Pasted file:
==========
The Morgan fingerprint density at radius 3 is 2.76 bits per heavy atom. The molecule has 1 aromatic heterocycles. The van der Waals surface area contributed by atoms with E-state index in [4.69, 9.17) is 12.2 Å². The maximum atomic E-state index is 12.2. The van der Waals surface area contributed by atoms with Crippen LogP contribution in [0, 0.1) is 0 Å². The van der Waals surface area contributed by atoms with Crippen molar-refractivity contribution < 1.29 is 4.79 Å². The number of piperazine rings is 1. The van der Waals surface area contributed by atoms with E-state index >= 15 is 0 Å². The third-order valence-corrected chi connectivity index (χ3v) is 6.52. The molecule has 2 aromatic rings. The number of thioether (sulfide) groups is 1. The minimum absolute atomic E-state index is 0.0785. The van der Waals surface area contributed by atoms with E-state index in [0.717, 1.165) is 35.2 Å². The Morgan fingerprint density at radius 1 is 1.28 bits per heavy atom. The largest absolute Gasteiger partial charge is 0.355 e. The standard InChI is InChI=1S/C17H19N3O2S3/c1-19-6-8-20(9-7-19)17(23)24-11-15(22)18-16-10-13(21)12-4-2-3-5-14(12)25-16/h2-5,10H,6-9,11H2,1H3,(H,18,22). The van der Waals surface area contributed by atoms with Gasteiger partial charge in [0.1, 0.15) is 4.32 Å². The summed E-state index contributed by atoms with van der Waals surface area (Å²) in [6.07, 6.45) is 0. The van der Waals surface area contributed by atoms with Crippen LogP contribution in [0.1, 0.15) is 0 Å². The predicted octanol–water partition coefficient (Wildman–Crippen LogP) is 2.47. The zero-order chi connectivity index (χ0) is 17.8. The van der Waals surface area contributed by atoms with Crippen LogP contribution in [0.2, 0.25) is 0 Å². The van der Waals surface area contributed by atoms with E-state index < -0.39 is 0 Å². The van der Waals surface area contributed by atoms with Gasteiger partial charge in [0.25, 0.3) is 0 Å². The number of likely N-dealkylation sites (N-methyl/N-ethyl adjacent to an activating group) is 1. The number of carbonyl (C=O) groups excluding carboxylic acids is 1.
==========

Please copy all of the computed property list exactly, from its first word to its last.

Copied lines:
The Morgan fingerprint density at radius 3 is 2.76 bits per heavy atom. The molecule has 1 aromatic heterocycles. The van der Waals surface area contributed by atoms with E-state index in [4.69, 9.17) is 12.2 Å². The maximum atomic E-state index is 12.2. The van der Waals surface area contributed by atoms with Crippen LogP contribution in [0, 0.1) is 0 Å². The van der Waals surface area contributed by atoms with Crippen molar-refractivity contribution < 1.29 is 4.79 Å². The number of piperazine rings is 1. The van der Waals surface area contributed by atoms with E-state index >= 15 is 0 Å². The third-order valence-corrected chi connectivity index (χ3v) is 6.52. The molecule has 2 aromatic rings. The number of thioether (sulfide) groups is 1. The minimum absolute atomic E-state index is 0.0785. The van der Waals surface area contributed by atoms with E-state index in [0.717, 1.165) is 35.2 Å². The Morgan fingerprint density at radius 1 is 1.28 bits per heavy atom. The largest absolute Gasteiger partial charge is 0.355 e. The standard InChI is InChI=1S/C17H19N3O2S3/c1-19-6-8-20(9-7-19)17(23)24-11-15(22)18-16-10-13(21)12-4-2-3-5-14(12)25-16/h2-5,10H,6-9,11H2,1H3,(H,18,22). The van der Waals surface area contributed by atoms with Gasteiger partial charge in [0.1, 0.15) is 4.32 Å². The summed E-state index contributed by atoms with van der Waals surface area (Å²) in [6.07, 6.45) is 0. The van der Waals surface area contributed by atoms with Crippen LogP contribution in [0.1, 0.15) is 0 Å². The predicted octanol–water partition coefficient (Wildman–Crippen LogP) is 2.47. The zero-order chi connectivity index (χ0) is 17.8. The van der Waals surface area contributed by atoms with Crippen LogP contribution in [0.2, 0.25) is 0 Å². The van der Waals surface area contributed by atoms with E-state index < -0.39 is 0 Å². The van der Waals surface area contributed by atoms with Gasteiger partial charge in [0.25, 0.3) is 0 Å². The number of likely N-dealkylation sites (N-methyl/N-ethyl adjacent to an activating group) is 1. The number of carbonyl (C=O) groups excluding carboxylic acids is 1.